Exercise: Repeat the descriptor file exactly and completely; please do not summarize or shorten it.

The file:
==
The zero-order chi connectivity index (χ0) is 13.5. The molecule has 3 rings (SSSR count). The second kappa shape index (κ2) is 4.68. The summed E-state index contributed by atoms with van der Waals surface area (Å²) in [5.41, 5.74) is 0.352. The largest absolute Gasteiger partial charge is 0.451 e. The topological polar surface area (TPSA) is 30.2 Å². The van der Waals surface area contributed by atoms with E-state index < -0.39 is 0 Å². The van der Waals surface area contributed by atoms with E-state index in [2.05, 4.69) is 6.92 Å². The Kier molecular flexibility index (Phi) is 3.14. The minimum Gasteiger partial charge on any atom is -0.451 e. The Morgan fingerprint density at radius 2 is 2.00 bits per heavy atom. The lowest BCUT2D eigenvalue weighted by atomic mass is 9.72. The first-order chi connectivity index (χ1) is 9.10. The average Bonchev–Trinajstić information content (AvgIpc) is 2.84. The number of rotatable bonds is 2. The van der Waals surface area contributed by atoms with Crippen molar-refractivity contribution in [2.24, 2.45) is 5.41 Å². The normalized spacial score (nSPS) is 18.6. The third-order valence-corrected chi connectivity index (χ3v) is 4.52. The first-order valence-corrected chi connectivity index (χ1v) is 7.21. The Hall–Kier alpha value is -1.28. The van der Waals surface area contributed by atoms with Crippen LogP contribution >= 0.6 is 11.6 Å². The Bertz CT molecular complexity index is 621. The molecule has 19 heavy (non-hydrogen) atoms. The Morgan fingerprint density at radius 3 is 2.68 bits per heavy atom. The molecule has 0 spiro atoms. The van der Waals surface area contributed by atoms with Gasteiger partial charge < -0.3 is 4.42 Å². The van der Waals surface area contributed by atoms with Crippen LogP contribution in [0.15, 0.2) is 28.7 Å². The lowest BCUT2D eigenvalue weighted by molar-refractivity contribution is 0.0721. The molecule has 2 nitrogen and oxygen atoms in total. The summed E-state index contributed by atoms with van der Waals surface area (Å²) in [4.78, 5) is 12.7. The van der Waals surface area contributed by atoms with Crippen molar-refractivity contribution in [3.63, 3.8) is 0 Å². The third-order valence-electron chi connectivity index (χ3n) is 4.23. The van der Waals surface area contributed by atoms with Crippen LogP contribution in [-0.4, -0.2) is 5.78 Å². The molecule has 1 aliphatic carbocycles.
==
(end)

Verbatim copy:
The zero-order chi connectivity index (χ0) is 13.5. The molecule has 3 rings (SSSR count). The second kappa shape index (κ2) is 4.68. The summed E-state index contributed by atoms with van der Waals surface area (Å²) in [5.41, 5.74) is 0.352. The largest absolute Gasteiger partial charge is 0.451 e. The topological polar surface area (TPSA) is 30.2 Å². The van der Waals surface area contributed by atoms with E-state index < -0.39 is 0 Å². The van der Waals surface area contributed by atoms with E-state index in [2.05, 4.69) is 6.92 Å². The Kier molecular flexibility index (Phi) is 3.14. The minimum Gasteiger partial charge on any atom is -0.451 e. The Morgan fingerprint density at radius 2 is 2.00 bits per heavy atom. The lowest BCUT2D eigenvalue weighted by atomic mass is 9.72. The first-order chi connectivity index (χ1) is 9.10. The average Bonchev–Trinajstić information content (AvgIpc) is 2.84. The number of rotatable bonds is 2. The van der Waals surface area contributed by atoms with Crippen molar-refractivity contribution in [2.24, 2.45) is 5.41 Å². The normalized spacial score (nSPS) is 18.6. The third-order valence-corrected chi connectivity index (χ3v) is 4.52. The first-order valence-corrected chi connectivity index (χ1v) is 7.21. The Hall–Kier alpha value is -1.28. The van der Waals surface area contributed by atoms with Crippen LogP contribution >= 0.6 is 11.6 Å². The Bertz CT molecular complexity index is 621. The molecule has 19 heavy (non-hydrogen) atoms. The Morgan fingerprint density at radius 3 is 2.68 bits per heavy atom. The molecule has 0 spiro atoms. The van der Waals surface area contributed by atoms with Gasteiger partial charge < -0.3 is 4.42 Å². The van der Waals surface area contributed by atoms with Crippen LogP contribution in [0.15, 0.2) is 28.7 Å². The lowest BCUT2D eigenvalue weighted by molar-refractivity contribution is 0.0721. The molecule has 2 nitrogen and oxygen atoms in total. The summed E-state index contributed by atoms with van der Waals surface area (Å²) in [4.78, 5) is 12.7. The van der Waals surface area contributed by atoms with Crippen molar-refractivity contribution in [3.63, 3.8) is 0 Å². The third-order valence-electron chi connectivity index (χ3n) is 4.23. The van der Waals surface area contributed by atoms with Crippen LogP contribution in [-0.4, -0.2) is 5.78 Å². The molecule has 1 aliphatic carbocycles.